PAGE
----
The Center for Fiction’s New Home Reflects a Change in How We Read
A modern space addresses the needs of modern readers and writers
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I t isn’t hyperbole to say the Center for Fiction is a New York City institution. Opened on Pearl Street in 1820 as the Mercantile Library, it was a space where merchant clerks could not only borrow and read books but gather and discuss them with their peers. Creating a community and fostering an active approach to fiction became the Center’s mission; events there have ranged from a discussion of “Uncanny Bodies” with authors Carmen Maria Machado and Tony Tulathimutte to a CFA master class with thriller writer Lee Child.
But those days have come to an end. The Center for Fiction is dead. Long live the Center for Fiction.
On February 19, the Center will reopen at 15 Lafayette Avenue in Downtown Brooklyn’s Arts District in an 18,000 square foot space designed by Julie Nelson at BKSK Architects. By saying goodbye to its older, more limited space on East 47th street, the Center plans to do more than get a cosmetic upgrade. It hopes to open a dynamic space that addresses how people approach fiction today.
Conceptualizing and maintaining an enormous new location at a time when traditional fiction book sales are declining poses some challenges. How do you attract people who aren’t already making fiction a priority? How do you hold their attention? One way to bring in visitors is to make the space itself inviting, and the building features a street level glass facade and spacious rooms throughout, all outfitted in a cool, library-industrial decor. Coffee and wine will be served at the downstairs cafe as well as the upstairs members area, where there is an outdoor patio for the warmer months.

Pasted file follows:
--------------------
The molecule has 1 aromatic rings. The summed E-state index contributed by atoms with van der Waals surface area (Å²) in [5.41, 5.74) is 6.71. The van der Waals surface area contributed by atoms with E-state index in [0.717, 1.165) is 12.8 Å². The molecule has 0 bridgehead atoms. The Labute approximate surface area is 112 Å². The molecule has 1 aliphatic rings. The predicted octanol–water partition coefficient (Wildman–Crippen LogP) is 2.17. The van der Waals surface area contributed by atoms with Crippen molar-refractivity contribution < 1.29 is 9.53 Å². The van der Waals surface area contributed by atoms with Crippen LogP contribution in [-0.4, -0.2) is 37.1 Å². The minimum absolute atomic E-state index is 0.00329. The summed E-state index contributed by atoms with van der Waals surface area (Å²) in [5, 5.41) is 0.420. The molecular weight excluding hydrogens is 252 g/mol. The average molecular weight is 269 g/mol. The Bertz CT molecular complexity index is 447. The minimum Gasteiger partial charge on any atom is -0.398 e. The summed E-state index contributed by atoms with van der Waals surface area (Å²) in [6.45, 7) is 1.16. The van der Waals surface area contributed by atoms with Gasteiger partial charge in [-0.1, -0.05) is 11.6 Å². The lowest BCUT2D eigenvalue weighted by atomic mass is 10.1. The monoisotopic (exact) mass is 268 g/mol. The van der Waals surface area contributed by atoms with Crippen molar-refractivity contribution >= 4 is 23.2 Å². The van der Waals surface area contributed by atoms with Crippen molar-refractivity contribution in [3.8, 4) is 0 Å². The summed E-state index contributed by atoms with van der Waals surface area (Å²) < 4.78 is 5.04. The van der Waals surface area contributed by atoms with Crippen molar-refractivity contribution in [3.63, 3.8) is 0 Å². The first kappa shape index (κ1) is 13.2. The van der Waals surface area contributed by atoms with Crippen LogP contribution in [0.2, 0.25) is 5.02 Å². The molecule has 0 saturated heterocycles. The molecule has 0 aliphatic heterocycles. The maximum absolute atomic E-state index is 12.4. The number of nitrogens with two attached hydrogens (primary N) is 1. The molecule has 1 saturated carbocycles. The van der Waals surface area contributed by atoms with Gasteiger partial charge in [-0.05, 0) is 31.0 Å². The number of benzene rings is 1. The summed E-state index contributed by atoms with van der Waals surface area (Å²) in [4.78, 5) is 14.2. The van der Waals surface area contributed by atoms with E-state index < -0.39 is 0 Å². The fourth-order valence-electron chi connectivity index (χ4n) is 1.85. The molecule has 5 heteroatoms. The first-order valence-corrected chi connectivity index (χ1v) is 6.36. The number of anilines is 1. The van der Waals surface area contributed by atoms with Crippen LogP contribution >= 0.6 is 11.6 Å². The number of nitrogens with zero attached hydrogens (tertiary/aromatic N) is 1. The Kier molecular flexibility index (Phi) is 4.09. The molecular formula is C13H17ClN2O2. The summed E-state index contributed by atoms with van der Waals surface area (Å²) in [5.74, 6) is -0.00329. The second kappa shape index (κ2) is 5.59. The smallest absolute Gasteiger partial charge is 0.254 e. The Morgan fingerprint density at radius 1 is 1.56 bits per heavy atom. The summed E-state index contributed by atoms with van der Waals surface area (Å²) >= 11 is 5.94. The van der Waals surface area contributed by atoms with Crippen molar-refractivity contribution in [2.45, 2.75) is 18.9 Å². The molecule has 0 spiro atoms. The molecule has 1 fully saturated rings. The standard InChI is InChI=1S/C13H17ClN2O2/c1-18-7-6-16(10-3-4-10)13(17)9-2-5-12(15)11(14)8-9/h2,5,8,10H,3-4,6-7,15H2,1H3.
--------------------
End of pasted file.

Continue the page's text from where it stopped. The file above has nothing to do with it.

But the solution also requires a more cerebral response, and the Center had to examine the way it defines fiction itself. “Fiction exists in all kinds of forms,” said Noreen Tomassi, executive director, “and we want to embrace that. The book will always be essential to who we are, but we want to look at fiction in a more inclusive way.”
The Center’s new vision feels timely given the current literary climate. We’re finally challenging the traditional idea of what a writer looks like, and as the “old white man” trope gives way to a reality in which great books are written by writers of all stripes, it makes sense that our vision of the reader gets a similar update. In part, that means accepting that “reading” might not happen with a paper page at all—recognizing the legitimacy of e-books, audio books, and television adaptations. It also means addressing the fact that people enjoy a spectrum of books, not just the classics, and rarely just one genre; they may pick up crime fiction one day and short stories or translated work the next.
The Center is addressing these cultural shifts through its programming — think a diverse roster of speakers and teachers as well as intersectional events, perhaps with the Center’s neighbors such as BAM and the Mark Morris Dance Studio — and its texts on offer. In addition to the Center’s vast collection of books to borrow, which includes a library devoted to mysteries, the new ground-floor bookstore will sell a “deep cut” of literature, highlighting indie presses and literature in translation in addition to the classics.
Tomassi sees the Center as a flexible, multi-use space that’s a point of connection. “There are all kinds of ways to connect with a community who loves reading and writing,” she said. “We’re trying to create opportunities. There is a silent nook where you can read, but if you want to come with four of your friends and drink wine and walk around you can do that, too.”